Do NOT glue in the subassemblies as they would have you do it in the instructions. Don’t. Trust me. Dry fit everything and tape it in place. When I say “everything” , I mean it. This kit is like one of those LEGO thingy’s that kids like…everything has to be completely in synch, or it will not work out at all. When you have all of the ducks (and there are a lot of them) in a row, then use a fast C/A glue with a capillary tip to spot weld the bits into place. Let that dry, make sure that everything is where it should be, and then glue normally with a thin C/A.
Now that we have the massive wheeled veeee-hickle finished, it is time to move onto the second challenge of the kit:
Gun and Turrets: The 152mm is so large that the turret is actually made up of two separate housings, on the same base plate. There are all sorts of windows and doors everywhere, presumably so that the soldiers can look at all of the destruction, etc. surrounding this beast.
Again, the exploded view diagram in the instructions can be a bit confusing, so read twice or more prior to assembly! All in all, the gun goes together well, though I am not sure if I would use the supplied springs in the shock absorber/elevators…there is no way to keep the gun in any position but completely elevated on my kit. The moving parts are held in place with plastic pins, which are a real bugger-all to put in. Use metal rod of the same thickness to make your life easier.
While the turrets have no interior detail, the exterior has a LOT of PE on it, as well as rungs, rails, snails, pipes and more do-dads than a doll house. A PE bending jig is included with the model for the small cable tie downs, which is a nice touch. The kit is obviously meant to built “buttoned up”, but if you give me a door, it is going to be open at least a bit. Those of you who have a penchant for scratching up an interior will have a field day here…lots of possible detailing to do ! The heavy machine gun that goes on the starboard turret (using nautical terms here, as this thing is as big as a ship) is really nice, though made up of more than ten parts. Don’t drink any Jolt Cola prior to putting it together. Why such a land dreadnought would have a machine gun is beyond me, to be honest. If enemy troops or air support are that close, you have some serious problems, and it would be useless for AA. Ah well, the designers didn’t ask me. I know, I am harping on this point.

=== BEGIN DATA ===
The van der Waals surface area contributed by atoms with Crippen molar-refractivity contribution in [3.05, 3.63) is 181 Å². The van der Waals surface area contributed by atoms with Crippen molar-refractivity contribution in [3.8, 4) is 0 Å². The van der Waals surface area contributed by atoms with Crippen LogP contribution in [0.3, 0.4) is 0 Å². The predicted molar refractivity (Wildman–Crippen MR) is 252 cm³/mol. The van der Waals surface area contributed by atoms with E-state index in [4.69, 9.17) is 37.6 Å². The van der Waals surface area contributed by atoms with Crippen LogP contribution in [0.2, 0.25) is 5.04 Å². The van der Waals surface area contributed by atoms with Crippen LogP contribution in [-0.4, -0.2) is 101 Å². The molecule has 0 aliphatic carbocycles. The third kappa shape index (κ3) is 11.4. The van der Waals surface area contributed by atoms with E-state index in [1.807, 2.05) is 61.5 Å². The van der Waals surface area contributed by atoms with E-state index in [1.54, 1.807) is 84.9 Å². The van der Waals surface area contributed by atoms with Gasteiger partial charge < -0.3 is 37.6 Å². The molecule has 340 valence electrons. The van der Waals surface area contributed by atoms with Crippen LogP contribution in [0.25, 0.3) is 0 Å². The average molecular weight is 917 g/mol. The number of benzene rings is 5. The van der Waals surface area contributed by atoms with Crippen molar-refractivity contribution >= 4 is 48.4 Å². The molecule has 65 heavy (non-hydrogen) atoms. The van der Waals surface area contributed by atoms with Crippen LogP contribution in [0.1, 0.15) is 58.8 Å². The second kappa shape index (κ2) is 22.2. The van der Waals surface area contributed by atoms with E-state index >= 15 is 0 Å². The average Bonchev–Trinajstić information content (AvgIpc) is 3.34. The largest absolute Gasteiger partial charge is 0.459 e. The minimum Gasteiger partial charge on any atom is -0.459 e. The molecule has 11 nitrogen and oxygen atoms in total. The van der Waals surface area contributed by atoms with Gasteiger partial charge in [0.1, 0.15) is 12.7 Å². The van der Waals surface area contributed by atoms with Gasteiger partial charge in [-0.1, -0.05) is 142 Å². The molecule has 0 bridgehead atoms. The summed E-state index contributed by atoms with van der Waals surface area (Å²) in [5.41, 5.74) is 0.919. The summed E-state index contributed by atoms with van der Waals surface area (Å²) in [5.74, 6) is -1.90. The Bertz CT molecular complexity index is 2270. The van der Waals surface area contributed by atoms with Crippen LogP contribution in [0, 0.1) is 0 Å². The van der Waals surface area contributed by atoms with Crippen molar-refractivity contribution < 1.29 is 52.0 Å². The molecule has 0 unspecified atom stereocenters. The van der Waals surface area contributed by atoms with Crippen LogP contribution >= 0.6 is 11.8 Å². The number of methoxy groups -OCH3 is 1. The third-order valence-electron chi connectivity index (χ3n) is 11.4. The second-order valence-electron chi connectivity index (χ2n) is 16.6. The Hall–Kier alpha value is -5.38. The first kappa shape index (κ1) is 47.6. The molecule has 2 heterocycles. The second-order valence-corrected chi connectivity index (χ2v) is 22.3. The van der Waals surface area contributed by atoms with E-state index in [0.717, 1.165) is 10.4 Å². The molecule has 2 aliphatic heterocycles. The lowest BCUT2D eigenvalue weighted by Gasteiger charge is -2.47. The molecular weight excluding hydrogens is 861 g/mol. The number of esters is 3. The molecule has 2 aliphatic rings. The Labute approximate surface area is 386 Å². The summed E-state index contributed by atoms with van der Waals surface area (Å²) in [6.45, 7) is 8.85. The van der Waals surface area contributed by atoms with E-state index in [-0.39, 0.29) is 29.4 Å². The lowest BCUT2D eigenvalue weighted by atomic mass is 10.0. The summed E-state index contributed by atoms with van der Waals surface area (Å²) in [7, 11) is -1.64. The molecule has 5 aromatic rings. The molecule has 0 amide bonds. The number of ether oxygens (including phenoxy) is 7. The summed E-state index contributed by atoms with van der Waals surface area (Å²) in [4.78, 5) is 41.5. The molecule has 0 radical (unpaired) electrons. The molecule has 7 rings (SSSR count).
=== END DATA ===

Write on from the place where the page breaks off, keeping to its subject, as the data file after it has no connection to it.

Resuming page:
Mounting the two turret parts onto the base plate is a little tricky, once again test fit and sand as necessary to ensure a tight fit. You will not be able to clamp these down when you glue them, as they are covered with the little bits mentioned above. I did not use the kit supplied tow cable, as it looks terribly out of scale, and really detracted from the nice mean look of the gun assembly. The auto loading escalator (?) goes into the turret halves without a hitch, and now, with all of the little pieces on, you can finally mount that gun onto the chassis. Viola !
|COLORS & MARKINGS|
As with most armor kits, you have to paint and decal as you go. In this case, everything was primed in a light gray, and then sprayed a standard green as necessary. The interior of the turrets and the cab were done in a flat white, which is of course invisible if you do a buttoned up version. After spraying everything, I did a light dry brush of the same dark green with just a bit of white added to it, to bring out the detail. I did not do a wash over the vehicle, as this one is supposed to look factory fresh. The decals are extremely well printed, and go on with no silvering at all, though you will never see most of them.
There is a very nice colour chart included with the instructions, one for an all over dark green vehicle, and one for a camouflaged version. Honestly, camo-ing a vehicle this large is rather ludicrous…sort of like a fat person wearing a thong at the beach. Maybe they just wanted to give the Chinese Paint Department something to do? Anyway, it is a standard 3 colour wave pattern. I went with common sense, and left the LandWagon green.
Mating the turret bit to the chassis is somewhat nerve wracking, as it is hard to hold onto any part of the kit without hitting PE. I did lose a mirror to the carpet monster during this installation, I am sure it will turn up someday.
One of the finest armor kits I have ever built, though it will eat up your time…definitely not a weekender. Highly recommended if you like massive modern armor.
Thanks to Squadron Products and Modeling Madness for the review kit.